It’s impossible to have a rational discussion about the future of Nuclear Power, without someone mentioning Chernobyl and Fukushima, the two most serious accidents in the history of the nuclear industry. In fact, it seems that Germany’s whole energy policy was dictated by a kneejerk reaction to Fukushima.
Tomorrow my friend Professor Emilio Bagitello from MIT and I are delivering a Webinar called “Towards a Virtual Nuclear Reactor”. We started planning it last year, just before the season finale of HBO’s Cherbonyl documentary, which had everyone talking about nuclear armageddon. I can remember sighing deeply as I said to Emilio: “Great TV show, but now no-one is going to attend our webinar”.
Just how dangerous is nuclear power?
In this blog, I want to examine, in the starkest possible terms, the question of nuclear safety. In order to do that, we have to acknowledge that no mode of energy production is absolutely safe and that some people will die prematurely either in the production process or as a downstream consequence of the pollution caused by that production.
For example, most of us will happily fill our vehicles with gasoline or petrol, without much thought for the lives of people working on the offshore oil rigs that produce that oil. The fatality rate for offshore workers is several times higher than for the population as a whole. The same is true for coal, most of us would acknowledge that, despite the best efforts of the industry, working ina coal mine is a much more dangerous pursuit than engineering simulation work (or writing blogs).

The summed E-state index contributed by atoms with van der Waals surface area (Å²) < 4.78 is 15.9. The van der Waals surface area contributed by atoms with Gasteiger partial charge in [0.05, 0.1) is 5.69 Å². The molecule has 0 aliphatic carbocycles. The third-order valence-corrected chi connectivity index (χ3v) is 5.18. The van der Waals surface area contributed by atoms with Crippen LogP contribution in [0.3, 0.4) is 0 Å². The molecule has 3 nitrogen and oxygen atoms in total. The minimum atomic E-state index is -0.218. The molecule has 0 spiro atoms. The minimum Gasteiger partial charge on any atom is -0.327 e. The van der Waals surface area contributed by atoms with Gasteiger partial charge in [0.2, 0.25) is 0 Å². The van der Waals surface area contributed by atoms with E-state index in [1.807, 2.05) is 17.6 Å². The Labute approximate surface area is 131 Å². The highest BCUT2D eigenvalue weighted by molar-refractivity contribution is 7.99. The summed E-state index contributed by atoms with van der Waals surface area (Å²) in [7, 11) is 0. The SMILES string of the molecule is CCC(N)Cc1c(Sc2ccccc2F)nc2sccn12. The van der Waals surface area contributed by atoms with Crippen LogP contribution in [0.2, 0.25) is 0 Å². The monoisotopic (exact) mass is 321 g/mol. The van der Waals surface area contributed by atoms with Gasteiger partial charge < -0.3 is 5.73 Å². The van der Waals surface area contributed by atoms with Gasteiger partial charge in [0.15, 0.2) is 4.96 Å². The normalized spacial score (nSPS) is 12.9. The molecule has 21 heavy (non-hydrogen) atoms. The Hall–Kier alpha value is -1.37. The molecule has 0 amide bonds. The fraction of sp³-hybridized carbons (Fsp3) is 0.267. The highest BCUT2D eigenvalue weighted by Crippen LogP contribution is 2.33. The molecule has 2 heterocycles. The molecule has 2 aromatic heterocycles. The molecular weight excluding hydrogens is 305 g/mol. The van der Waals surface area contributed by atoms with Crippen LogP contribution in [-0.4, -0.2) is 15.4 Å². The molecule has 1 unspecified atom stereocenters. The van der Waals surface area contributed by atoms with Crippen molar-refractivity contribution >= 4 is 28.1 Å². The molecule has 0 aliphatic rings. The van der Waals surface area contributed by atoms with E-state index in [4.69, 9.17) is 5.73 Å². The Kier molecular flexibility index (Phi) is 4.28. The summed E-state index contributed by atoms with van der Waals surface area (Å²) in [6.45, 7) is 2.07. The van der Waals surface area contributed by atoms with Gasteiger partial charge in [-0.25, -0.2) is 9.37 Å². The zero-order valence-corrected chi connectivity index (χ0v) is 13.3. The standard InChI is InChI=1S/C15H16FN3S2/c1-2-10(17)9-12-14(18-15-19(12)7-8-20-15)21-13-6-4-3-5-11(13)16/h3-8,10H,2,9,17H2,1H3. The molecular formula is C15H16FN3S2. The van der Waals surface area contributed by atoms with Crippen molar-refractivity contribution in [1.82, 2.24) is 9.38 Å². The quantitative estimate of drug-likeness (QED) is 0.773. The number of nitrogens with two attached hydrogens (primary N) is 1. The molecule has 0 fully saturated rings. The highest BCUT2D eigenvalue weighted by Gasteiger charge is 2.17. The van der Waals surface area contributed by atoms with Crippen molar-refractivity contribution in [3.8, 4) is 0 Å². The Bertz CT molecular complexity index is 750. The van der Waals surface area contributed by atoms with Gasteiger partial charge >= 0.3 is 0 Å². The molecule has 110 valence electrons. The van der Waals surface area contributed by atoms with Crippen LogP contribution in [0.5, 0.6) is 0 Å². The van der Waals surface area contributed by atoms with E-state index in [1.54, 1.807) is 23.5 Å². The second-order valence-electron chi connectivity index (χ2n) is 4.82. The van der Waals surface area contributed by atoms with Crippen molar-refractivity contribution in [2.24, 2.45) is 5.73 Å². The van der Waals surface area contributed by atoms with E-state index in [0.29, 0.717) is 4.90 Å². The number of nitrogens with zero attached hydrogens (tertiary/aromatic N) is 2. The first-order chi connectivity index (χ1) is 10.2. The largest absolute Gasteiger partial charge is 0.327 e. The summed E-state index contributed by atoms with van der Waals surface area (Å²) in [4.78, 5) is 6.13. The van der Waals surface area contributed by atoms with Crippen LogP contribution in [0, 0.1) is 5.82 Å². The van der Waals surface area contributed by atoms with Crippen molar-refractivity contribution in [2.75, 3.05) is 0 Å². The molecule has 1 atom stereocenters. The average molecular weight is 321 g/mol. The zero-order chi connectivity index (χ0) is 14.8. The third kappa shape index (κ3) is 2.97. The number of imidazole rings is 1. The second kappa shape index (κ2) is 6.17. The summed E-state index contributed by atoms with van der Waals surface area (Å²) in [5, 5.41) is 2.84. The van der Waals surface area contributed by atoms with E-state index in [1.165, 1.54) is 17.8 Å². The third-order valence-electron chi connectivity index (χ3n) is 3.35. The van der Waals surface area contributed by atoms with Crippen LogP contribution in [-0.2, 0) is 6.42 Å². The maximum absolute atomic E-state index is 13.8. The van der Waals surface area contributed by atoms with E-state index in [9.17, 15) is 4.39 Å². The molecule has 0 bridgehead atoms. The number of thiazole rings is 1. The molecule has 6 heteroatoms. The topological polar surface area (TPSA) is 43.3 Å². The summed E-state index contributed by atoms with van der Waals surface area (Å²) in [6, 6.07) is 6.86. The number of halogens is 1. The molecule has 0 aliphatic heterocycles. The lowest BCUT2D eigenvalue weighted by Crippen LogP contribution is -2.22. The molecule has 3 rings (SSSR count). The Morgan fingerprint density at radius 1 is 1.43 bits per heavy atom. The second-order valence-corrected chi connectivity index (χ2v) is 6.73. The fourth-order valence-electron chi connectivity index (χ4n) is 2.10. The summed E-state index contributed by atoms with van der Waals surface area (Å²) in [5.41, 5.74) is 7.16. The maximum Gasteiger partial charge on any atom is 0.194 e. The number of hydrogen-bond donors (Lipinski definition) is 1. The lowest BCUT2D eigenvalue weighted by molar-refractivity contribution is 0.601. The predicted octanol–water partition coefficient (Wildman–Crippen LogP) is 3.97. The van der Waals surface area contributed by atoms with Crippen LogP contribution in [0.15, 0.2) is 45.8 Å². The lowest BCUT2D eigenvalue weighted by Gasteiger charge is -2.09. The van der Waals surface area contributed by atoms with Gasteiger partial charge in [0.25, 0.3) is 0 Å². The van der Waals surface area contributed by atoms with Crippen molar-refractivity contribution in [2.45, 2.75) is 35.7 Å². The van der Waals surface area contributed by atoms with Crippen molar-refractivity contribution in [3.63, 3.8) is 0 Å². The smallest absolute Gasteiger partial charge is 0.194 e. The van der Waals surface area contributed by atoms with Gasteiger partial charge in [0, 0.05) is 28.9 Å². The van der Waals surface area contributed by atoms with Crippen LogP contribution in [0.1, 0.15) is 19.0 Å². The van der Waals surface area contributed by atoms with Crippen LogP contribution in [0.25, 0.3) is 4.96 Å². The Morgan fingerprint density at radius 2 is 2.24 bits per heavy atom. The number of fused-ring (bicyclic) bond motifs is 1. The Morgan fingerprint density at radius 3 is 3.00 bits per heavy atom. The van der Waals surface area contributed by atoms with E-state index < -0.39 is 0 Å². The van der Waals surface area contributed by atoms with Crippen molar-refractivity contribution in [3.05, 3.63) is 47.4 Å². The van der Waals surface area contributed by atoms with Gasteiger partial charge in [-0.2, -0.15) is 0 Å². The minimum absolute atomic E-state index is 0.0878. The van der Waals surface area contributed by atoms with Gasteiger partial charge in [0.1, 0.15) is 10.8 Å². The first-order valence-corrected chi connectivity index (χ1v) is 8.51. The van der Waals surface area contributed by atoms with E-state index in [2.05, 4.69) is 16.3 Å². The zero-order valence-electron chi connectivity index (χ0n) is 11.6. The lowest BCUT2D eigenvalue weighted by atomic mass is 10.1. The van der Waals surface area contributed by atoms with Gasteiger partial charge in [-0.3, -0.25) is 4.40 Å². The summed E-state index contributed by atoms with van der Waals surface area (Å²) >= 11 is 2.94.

Let’s try a thought experiment. Imagine two small towns, one in the USA with a population of 11,000, on in the EU with a population of 27,000. Each of those towns would consume about 1 TWh of energy to meet all of their needs over the course of a single year. The American town is smaller because Americans on average consume much more energy than Europeans (70MWh per year compared with 37MWh in 2015).
Now let’s imagine that each of those towns gets all their energy from a single local source. To provide 1TWh of energy, how many people in each town would die due to the production of that energy?
Staggeringly, if they got all their energy from coal, by the end of the year 25-30 residents in each town would have died prematurely, some as a result of production accidents, but mostly as a consequence of air pollution from burning the coal. If the energy was from oil, then on average 18 residents would die prematurely during the year. Five people in the town would die if all of the energy came from the combustion of biomass, and three if the energy came from gas.
And what about nuclear? Well if the towns got their energy from a nuclear power plant, probably none of them would die in a single year. In fact, it would take 14 years of nuclear production and consumption before we’d expect to lose a single resident to premature death in either town. The 0.07 deaths/TWh fatality rate that we have used for nuclear includes a conservative estimate of the deaths that resulted from Chernobyl. It is taken from a 2007 study that obviously did not include Fukushima casualties, however, a more recent 2016 study that does include the Japanese disaster estimates 0.01 deaths/TWh from nuclear energy.